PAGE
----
The Myanmar diaspora in the US has spread well beyond Los Angeles. In California, San Diego has become a major hub for Karen immigrants, while Culver City has a large population of Myanmar Muslims. The second largest concentration of overseas Burmese is in Indiana State. It is home to an estimated 19,960 overseas Burmese, many of them Chin and Karen resettled from Thai refugee camps between 2000 and 2015, shows data compiled by the Burmese American Community Institute. The two cities in Indiana with the biggest Burmese populations are Fort Wayne and Indianapolis. New York is another hub for overseas Burmese.

The Myanmar Gazette is the only Burmese-language newspaper serving the overseas Burmese community in the US.

“The Myanmar Gazette is distributed not just in LA, but also in the San Francisco Bay area and we send it to New York and Fort Wayne, where the Burmese Advocacy Center is based,” Ma Swe Swe said. She estimated the newspaper’s circulation at 12,000 copies, with more than 1,000 online subscribers to the digital edition, which is handled by her husband, U Gyi Soe.

Besides providing updates on community events in California, the newspaper has been focusing on the political and economic transition in Myanmar during the past five years. Ma Swe Swe has also been using the paper to challenge some of the more “extreme” beliefs of the overseas Myanmar community, which are little different to those in Myanmar. “We need to change, not just the political situation, but we need to change our extreme traditional beliefs, our extreme religious beliefs,” Ma Swe Swe told Frontier.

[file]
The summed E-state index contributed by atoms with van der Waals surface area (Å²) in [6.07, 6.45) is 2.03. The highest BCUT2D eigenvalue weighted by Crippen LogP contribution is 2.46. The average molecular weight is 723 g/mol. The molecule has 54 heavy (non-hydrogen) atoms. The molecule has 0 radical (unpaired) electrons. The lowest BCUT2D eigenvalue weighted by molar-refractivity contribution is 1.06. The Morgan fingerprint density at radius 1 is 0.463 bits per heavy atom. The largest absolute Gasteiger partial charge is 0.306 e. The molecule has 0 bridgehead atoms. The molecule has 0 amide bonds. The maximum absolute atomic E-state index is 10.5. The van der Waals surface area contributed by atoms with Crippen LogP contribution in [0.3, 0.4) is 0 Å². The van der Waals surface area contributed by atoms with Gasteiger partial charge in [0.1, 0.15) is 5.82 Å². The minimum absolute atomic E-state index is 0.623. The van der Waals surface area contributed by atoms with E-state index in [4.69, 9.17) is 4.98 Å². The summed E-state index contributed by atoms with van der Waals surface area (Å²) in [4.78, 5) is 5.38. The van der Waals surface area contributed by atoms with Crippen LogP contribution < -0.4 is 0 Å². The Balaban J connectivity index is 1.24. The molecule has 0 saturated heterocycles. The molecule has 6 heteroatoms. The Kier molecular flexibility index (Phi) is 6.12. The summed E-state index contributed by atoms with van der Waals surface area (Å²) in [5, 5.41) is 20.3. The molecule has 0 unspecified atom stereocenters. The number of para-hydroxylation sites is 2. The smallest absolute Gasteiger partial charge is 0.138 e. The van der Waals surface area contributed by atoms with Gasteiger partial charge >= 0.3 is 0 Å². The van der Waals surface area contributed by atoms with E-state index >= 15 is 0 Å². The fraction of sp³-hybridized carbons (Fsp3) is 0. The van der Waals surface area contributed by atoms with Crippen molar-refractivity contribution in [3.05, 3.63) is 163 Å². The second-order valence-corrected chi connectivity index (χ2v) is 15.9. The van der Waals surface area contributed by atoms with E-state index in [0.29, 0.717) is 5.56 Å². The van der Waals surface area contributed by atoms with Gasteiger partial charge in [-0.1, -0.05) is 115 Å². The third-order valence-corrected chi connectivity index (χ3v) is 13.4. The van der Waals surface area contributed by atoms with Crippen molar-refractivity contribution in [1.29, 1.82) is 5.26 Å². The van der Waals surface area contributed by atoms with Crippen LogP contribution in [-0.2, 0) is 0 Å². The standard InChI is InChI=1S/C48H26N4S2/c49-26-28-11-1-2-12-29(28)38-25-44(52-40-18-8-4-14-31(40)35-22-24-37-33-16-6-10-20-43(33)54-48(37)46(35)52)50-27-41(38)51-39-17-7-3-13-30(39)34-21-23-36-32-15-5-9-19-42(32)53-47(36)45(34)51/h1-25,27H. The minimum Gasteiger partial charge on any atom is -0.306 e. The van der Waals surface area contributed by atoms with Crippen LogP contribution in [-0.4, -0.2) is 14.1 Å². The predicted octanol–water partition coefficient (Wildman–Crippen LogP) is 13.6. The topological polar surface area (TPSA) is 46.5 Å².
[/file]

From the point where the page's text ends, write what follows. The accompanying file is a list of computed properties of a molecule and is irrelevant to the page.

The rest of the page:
“Before 1988 most of the overseas Burmese in LA were Chinese-Burmese, who came here during the Ne Win era,” said Ma Swe Swe. The migrant mix changed after the national uprising in 1988 was brutally crushed by the military, leaving an estimated 3,000 dead and forcing hundreds of student activists to flee to neighbouring Thailand.

In her coverage of the divisive Rohingya issue, Ma Swe Swe has sought opinions from the predominantly Myanmar Muslim community in Culver City. “But the other Burmese communities, they still don’t like Muslims,” she acknowledged.

In fact, the overseas Myanmar community in the US resembles a microcosm of the real Myanmar. “There are a lot of Karen, Muslim and Burmans in California but they don’t mix. They are like oil and water,” Ma Swe Swe said.

“Myanmar is a country that not only belongs to Buddhists but also to other religions like Christian, Hindu, Muslim and Jewish for such a long time. Majority people are not supposed to attack minority people because of their skin colour or different religious beliefs, but most of our Burmese people of different religions have one common strong traditional belief, ‘Our own religion is the best in the world’.”

Ma Swe Swe believes that extreme religious beliefs can also influence political activism or be a reason why it is absent. “When unfair things happen to others, most of our Burmese Buddhist people used to say ‘Let it be’. Don’t take on bad Karma to your next life. Don’t interfere and let the one who committed the crime take his bad things to his/her next life,” she said.

For Ma Swe Swe, Buddhist passivism in the face of injustice is sometimes inexcusable. For her, the words of Nobel laureate Desmond Tutu have become a favourite motto: “If you are neutral in situations of injustice, you have chosen the side of the oppressor. If an elephant has its foot on the tail of a mouse and you say that you are neutral, the mouse will not appreciate your neutrality.”